How to Teach Phonemic Awareness
Before you can expect a child to read or write, you need to be teaching phonemic awareness. Phonemic awareness can be broken into four main skills. The first of these is the ability to hear and isolate sounds (phonemes) in words. The next two skills a child needs to master are the blending and segmenting of phonemes. The final skill is phoneme manipulation. I have found this is usually the most difficult of the four phonemic awareness skills.
This is where children need to be investigating both the producing and hearing of phonemes - sounds. Getting children to listen and watch you produce a sound helps them to isolate phonemes.
Ask them to copy you and make the sound too. They should be noticing the position of their mouth and tongue when they do it. It can be a little easier for some children to have access to a mirror when they are producing different sounds. A mirror helps them see and copy the mouth positions.
Tongue twisters are a fun activity that children always love. Have them repeat or create tongue twisters to reinforce the isolation of phonemes. You can download some tongue twisters here.
Picture and word sorting are fantastic activities for exploring phoneme isolation. I have some picture sorts available in my store. These picture sorts are designed to focus on initial sounds in words. The position of the phoneme in each word has a different level of difficulty. The initial sound in a word is the easiest to hear and isolate.
Blending and Segmenting Phonemes
Before you tackle the blending and segmenting of sounds, it is important that your students have a solid understanding of letter, sound and word concepts. Children need to be able to differentiate between these concepts before you begin any blending and segmenting activities.
I designed a phoneme bingo game to build phonemic awareness in beginning readers. I use this phonemic awareness game to teach my students how to blend and segment the sounds/phonemes within words. Some other activities to help teach the blending and segmenting of phonemes are:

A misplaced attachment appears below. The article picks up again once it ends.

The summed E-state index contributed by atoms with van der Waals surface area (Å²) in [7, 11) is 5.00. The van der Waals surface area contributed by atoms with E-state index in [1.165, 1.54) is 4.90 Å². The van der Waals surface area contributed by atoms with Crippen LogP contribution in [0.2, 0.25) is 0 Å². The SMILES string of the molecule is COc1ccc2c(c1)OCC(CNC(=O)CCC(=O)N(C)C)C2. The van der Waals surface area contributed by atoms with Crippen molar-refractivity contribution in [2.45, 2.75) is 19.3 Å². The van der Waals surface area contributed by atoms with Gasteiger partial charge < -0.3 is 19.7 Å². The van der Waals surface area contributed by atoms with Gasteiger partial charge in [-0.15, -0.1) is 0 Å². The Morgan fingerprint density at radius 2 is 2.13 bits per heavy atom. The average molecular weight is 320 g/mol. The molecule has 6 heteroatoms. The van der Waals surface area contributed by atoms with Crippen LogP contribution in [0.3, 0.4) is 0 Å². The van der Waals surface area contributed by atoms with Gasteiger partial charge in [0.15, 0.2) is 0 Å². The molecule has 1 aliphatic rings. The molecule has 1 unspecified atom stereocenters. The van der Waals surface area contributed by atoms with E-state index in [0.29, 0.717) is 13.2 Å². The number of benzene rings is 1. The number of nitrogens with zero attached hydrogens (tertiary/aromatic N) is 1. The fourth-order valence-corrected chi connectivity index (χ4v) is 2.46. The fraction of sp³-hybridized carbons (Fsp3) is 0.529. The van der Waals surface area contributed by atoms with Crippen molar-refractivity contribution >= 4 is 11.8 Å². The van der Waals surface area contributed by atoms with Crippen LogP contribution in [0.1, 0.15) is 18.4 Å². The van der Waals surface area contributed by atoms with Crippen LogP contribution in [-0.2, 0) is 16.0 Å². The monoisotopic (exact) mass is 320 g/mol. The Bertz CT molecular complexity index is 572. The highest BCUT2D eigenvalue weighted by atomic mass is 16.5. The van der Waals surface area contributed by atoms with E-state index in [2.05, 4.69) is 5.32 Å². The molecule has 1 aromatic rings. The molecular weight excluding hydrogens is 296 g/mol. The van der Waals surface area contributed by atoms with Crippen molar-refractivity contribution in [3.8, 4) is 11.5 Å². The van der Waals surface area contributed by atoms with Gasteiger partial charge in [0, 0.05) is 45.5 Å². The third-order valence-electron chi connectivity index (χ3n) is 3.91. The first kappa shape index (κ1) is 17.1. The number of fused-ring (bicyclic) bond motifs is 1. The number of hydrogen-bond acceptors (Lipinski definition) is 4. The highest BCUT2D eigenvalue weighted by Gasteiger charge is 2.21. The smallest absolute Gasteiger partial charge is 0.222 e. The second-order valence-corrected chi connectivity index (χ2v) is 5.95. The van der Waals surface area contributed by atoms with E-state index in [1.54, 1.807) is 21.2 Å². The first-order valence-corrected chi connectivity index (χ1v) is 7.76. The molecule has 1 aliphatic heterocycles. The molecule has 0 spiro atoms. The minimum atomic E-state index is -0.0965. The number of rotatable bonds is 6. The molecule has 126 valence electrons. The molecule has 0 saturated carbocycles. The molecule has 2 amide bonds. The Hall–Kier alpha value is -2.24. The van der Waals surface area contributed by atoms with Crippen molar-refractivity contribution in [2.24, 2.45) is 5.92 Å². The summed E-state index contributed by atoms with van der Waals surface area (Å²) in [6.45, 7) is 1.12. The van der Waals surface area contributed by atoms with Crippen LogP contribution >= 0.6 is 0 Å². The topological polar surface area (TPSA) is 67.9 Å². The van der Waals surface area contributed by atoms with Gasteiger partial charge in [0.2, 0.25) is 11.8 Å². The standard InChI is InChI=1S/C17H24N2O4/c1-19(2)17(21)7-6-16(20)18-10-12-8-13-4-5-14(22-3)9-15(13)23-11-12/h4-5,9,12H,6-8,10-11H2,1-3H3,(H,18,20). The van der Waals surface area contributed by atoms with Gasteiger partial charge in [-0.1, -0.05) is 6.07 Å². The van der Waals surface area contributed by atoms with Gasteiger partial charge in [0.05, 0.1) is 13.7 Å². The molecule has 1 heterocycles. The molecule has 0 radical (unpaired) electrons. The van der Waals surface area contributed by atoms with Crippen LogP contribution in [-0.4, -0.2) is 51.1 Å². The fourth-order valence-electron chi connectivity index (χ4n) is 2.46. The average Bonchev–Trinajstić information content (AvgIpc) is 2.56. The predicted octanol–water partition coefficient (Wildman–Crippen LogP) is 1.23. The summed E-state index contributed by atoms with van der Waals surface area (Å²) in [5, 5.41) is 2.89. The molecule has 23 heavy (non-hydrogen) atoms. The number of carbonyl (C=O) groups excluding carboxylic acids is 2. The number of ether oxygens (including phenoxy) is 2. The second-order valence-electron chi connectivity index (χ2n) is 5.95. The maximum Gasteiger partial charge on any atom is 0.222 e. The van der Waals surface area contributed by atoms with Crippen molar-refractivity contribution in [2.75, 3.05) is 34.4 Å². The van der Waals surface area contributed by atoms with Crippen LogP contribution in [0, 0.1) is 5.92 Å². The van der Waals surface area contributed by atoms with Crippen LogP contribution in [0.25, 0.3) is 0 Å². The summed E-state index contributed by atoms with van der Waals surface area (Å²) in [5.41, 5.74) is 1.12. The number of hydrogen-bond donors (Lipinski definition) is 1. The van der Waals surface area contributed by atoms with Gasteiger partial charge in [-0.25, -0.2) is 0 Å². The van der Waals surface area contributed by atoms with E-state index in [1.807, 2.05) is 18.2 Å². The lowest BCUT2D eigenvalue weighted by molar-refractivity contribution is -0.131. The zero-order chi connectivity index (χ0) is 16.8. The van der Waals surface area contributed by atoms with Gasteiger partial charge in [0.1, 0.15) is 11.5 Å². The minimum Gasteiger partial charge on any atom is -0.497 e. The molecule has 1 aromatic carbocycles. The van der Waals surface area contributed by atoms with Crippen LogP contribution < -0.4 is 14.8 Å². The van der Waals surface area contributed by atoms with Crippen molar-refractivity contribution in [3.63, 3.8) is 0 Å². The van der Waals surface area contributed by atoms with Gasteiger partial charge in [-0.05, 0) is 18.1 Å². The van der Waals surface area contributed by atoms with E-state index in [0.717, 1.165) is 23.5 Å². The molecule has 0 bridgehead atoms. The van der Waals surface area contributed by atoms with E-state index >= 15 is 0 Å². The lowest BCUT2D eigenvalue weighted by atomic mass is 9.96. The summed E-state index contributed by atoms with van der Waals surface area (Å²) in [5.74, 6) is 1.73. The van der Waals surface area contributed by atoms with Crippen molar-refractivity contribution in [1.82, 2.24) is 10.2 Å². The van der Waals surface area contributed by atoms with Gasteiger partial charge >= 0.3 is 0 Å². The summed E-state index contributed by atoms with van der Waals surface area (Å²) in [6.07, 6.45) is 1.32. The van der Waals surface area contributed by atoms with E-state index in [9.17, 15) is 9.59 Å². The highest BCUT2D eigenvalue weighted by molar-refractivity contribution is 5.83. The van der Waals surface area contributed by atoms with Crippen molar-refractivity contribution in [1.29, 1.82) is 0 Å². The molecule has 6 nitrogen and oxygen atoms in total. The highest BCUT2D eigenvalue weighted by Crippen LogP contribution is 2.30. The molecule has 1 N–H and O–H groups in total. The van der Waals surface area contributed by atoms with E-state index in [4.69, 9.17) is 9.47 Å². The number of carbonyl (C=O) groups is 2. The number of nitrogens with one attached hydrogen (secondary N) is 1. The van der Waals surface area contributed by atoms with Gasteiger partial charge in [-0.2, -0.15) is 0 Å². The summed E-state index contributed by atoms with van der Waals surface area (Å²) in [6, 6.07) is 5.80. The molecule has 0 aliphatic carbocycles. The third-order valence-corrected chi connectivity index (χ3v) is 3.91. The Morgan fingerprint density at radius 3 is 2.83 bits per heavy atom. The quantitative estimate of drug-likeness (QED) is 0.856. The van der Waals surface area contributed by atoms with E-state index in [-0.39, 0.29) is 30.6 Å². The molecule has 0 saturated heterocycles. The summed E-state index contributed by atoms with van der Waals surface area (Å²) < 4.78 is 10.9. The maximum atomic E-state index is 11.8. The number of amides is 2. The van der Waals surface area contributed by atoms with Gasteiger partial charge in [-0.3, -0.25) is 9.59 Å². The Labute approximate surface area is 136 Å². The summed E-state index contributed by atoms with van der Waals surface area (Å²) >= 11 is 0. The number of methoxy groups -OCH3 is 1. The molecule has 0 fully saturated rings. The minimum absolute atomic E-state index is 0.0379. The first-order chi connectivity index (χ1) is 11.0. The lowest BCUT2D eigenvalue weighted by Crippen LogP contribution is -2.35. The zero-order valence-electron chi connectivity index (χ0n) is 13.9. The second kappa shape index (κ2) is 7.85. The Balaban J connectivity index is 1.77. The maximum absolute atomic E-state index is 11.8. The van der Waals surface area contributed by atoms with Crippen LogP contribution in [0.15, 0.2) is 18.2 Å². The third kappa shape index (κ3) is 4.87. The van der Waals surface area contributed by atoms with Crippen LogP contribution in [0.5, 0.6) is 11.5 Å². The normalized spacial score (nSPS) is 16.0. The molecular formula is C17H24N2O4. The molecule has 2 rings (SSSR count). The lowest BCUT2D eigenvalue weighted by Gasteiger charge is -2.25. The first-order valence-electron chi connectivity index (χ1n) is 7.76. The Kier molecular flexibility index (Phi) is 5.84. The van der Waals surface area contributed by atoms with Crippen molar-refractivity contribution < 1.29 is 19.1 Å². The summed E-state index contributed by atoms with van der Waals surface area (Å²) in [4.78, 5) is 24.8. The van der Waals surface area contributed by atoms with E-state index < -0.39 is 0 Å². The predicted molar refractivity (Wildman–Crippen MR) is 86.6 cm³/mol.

count the phonemes in words
play with a puppet that emphasises initial, medial or final sounds "look at that c-a-a-a-t"
use an elastic band to demonstrate segmenting by stretching the band and saying the word slowly at the same time
One of the most difficult of the phonemic awareness skills requires children to substitute, delete and add phonemes to words. I have had success with this skill once children have started formal reading and writing. We make words in numerous ways. We use magnetic letters, rock letters (letters written on flat pebbles) and scrabble tiles. I always begin with CVC (consonant-vowel-consonant) words. When the children can make CVC words quite competently, we start swapping letters out to make new words. If you can make cat, you can make mat, fat, sat, pat, bat etc.
Research indicates that phonemic awareness in young students is one part of an effective reading program. The teaching of phonemic awareness is most successful when there is an explicit focus on recognising and manipulating sound units— phonemes.
This Phoneme Bingo game has helped the students in my class recognise and manipulate phonemes. They love playing this game. It has been great to see them gain confidence and experience success with their phonemic awareness skills.
This .pdf file contains a call sheet and 18 bingo cards. Each card has 6 pictures. I have used stock photos for the pictures as I like the authenticity of real life images. Your students will instantly recognise the pictures on each card. Instructions for playing are included along with some information on phonemic awareness.
This game is easily differentiated to suit the developmental level of your students. Some ideas for differentiation are included.
Check out my blog post on Phonological Awareness if you would like to read more about phonemic awareness and other pre-reading skills.